Your Friday Briefing

Vladimir Putin, the president of Russia, plans to declare today that some 40,000 square miles (about 104,000 square kilometers) of eastern and southern Ukraine will become part of Russia.

The annexation has been widely denounced by the West. But it is a sign that Putin is prepared to raise the stakes in the 7-month war. He will do so in a “bulky” speech, a spokesman said, part of a choreographed ceremony designed to lend an air of legitimacy to his illegal inauguration.

Despite Moscow’s stance, the four regions — Donetsk, Lugansk, Zaporizka and Kherson — are not fully under Russian control after months of fighting. Y Ukrainian forces are closing in on the city of Lyman, a Russian-occupied railway hub, which would leave Moscow’s troops in an increasingly dangerous position in eastern Ukraine.

Struggle: Putin acknowledged “mistakes” in the implementation of his compulsory military service order, as the Kremlin tried to quell public discontent. And the Russian losses are evident in the thousands of calls soldiers have made from the battlefield to relatives back home. “Our offense has stalled,” one man said. “We are losing this war.”

Brazil holds its elections on Sunday and fears are growing that Jair Bolsonaro, its undemocratic president, will accept defeat.

On Wednesday, Bolsonaro’s political party released a document claiming, without evidence, that government employees and contractors had “absolute power to manipulate election results without leaving a trace.” The electoral authority immediately rebuked the claims, calling them “false and dishonest, without any support in reality.”

But Bolsonaro may have to override the voters and force an outcome to stay in power. In the polls, he has been far behind Luiz Inácio Lula da Silva, the former president. If da Silva comes to power, it would be an unthinkable comeback for the ardent leftist, who was jailed on corruption charges just three years ago.

Context: For months, Brazilian officials and foreign diplomats have feared that Bolsonaro is setting the stage to dispute an electoral defeat.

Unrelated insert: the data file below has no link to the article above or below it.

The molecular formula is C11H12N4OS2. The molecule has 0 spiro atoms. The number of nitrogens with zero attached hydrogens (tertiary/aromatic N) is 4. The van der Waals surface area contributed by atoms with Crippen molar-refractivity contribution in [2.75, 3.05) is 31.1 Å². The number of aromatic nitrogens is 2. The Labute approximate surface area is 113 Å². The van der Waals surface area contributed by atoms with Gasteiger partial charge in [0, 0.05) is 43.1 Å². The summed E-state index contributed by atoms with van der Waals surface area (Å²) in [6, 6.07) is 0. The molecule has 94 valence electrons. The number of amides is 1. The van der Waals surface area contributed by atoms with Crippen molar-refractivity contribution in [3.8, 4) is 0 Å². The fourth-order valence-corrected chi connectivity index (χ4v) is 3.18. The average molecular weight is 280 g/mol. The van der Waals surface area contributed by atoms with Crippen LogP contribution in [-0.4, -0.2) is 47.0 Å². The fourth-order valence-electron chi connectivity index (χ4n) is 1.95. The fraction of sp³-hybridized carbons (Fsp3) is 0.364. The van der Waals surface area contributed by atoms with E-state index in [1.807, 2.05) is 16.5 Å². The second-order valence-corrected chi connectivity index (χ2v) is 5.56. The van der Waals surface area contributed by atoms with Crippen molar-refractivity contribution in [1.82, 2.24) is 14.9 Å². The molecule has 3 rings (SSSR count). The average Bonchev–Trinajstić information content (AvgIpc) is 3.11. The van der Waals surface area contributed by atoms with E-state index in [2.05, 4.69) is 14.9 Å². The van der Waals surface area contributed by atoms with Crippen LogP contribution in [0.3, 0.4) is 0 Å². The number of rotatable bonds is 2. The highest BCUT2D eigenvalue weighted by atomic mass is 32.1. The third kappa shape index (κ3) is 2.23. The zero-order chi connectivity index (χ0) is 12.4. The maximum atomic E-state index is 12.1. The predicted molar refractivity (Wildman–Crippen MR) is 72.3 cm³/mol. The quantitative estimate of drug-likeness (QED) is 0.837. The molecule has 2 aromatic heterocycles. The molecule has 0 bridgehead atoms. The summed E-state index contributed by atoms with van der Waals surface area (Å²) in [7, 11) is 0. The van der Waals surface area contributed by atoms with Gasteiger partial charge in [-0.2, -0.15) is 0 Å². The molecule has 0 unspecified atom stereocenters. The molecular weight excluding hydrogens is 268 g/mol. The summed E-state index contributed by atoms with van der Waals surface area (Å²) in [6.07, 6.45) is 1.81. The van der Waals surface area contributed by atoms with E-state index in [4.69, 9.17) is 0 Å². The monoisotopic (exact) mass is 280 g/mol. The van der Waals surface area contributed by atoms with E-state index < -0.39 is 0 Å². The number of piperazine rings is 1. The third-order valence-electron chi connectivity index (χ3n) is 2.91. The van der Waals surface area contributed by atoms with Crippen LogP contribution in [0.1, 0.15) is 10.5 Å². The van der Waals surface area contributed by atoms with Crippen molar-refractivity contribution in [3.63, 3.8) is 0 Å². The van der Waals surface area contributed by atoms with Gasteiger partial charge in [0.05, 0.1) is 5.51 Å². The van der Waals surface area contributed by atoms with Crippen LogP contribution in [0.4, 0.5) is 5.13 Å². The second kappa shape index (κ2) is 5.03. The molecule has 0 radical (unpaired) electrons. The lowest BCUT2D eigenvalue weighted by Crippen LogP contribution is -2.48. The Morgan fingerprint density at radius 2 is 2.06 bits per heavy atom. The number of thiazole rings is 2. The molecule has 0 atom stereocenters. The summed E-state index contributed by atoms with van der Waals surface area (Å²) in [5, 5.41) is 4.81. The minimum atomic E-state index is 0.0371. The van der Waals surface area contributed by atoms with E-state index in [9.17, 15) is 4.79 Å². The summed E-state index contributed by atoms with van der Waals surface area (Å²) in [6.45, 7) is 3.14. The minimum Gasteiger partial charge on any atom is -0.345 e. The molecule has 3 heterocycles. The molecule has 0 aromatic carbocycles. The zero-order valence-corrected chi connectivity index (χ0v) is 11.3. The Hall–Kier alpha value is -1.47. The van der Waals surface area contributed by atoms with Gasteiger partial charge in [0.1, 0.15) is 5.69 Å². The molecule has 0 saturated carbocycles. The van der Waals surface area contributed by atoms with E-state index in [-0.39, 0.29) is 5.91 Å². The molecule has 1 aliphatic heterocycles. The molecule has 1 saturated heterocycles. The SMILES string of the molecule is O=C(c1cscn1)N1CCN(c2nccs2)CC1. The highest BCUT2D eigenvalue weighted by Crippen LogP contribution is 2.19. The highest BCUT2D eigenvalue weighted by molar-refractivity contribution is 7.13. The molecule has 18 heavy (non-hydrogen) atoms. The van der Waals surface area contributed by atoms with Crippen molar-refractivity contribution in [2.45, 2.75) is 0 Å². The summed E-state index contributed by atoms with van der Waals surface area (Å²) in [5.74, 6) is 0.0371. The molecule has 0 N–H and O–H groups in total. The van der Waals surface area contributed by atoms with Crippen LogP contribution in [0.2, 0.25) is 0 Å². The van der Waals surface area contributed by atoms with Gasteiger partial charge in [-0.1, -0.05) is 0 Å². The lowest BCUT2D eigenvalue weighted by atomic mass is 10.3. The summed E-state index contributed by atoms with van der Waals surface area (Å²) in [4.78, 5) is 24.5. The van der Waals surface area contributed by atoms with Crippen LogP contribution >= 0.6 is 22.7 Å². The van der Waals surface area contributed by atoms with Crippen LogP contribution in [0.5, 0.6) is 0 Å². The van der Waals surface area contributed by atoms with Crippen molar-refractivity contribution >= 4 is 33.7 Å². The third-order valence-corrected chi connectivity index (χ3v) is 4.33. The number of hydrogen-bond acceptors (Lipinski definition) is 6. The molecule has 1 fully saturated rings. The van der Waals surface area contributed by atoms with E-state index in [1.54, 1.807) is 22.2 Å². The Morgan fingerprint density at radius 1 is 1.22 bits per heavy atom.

Whats Next: If no candidate receives 50 percent of the vote, the top two finishers will compete in a second round on October 30. But it seems increasingly likely that da Silva could win outright.


Hurricane Ian is headed toward South Carolina after devastating Southwest Florida.

The storm, one of the most powerful to hit the United States in the past decade, left about 2.6 million people without power in Florida as water flooded streets and destroyed homes. The death toll is still being assessed, but President Biden said there were “early reports of what may be a substantial loss of life.”

Climate change played a key role in the destruction. Sea surface temperatures off Florida’s southwestern coast were warmer than usual, allowing the storm to build up energy just before crashing into the state.

Context: Scientists say that while climate change hasn’t necessarily increased the number of hurricanes, it has made them more powerful, as warmer ocean waters strengthen and sustain those storms.

Explanation: The oceans have absorbed more than 90 percent of excess heat from human-caused global warming over the past 50 years. Most of it is stored in the first few hundred meters.

Danny Weil rides a motorcycle in a carnival motordrome known as the “Wall of Death,” which he says is only one of three left in the U.S. He finds its gravity-defying ride family-friendly, but he knows it can be scary. also.

That’s part of the appeal. “You can go to a NASCAR race and possibly see a human being die,” she explained. “And that’s why it’s the most popular spectator sport in the country.”

Is Qatar really ready to host a World Cup?: Qatar has been transformed since winning the corruption-plagued World Cup bid in 2010, but questions linger in the countdown; Are you really ready to host an event of this scale??

The biggest problems the US needs to fix before the World Cup: The most daunting US international window since October 2019 has left Gregg Berhalter looking for answers before Qatar.

Looking for Manchester United owner Joel Glazer: The American family behind one of the world’s biggest soccer clubs is rarely seen or heard.

In a gloomy global economic climate, the southern African nation of Zambia appears to be the exception.

Last year, the country elected Hakainde Hichilema, a wealthy businessman and political outcast, as president. Since then, many Zambians have hailed their new leader as a miracle worker.

Before the elections, Zambia defaulted on its debts and inflation soared. Now, inflation is down to single digits, and the country’s currency, the kwacha, is one of the best performing in the world.

“I felt a lingering sense of relief on my trips to Zambia,” said Ruth Maclean, West Africa bureau chief for the Times. Ruth recently met Hichilema at her home in Lusaka, the capital. As opposition leader, he was arrested 15 times and ran for president five times. Many Zambians relate to him being rude in a thatched hut, and African leaders see in him a new model of leadership.

“He had a kind of firm, steadfast confidence that I imagine could be very reassuring to the countries and companies that Zambia does business with,” Ruth said.

But Zambia’s honeymoon phase may not last. To reform the economy, Hichilema reached an agreement with the International Monetary Fund that would include the reduction of fuel and agricultural subsidies. Economists say such policies will hurt the poor and test Hichilema’s vision.

“Zambia is the guinea pig of the moment,” said Ruth. “Look at this space.” — Lynsey Chutel, Johannesburg-based report writer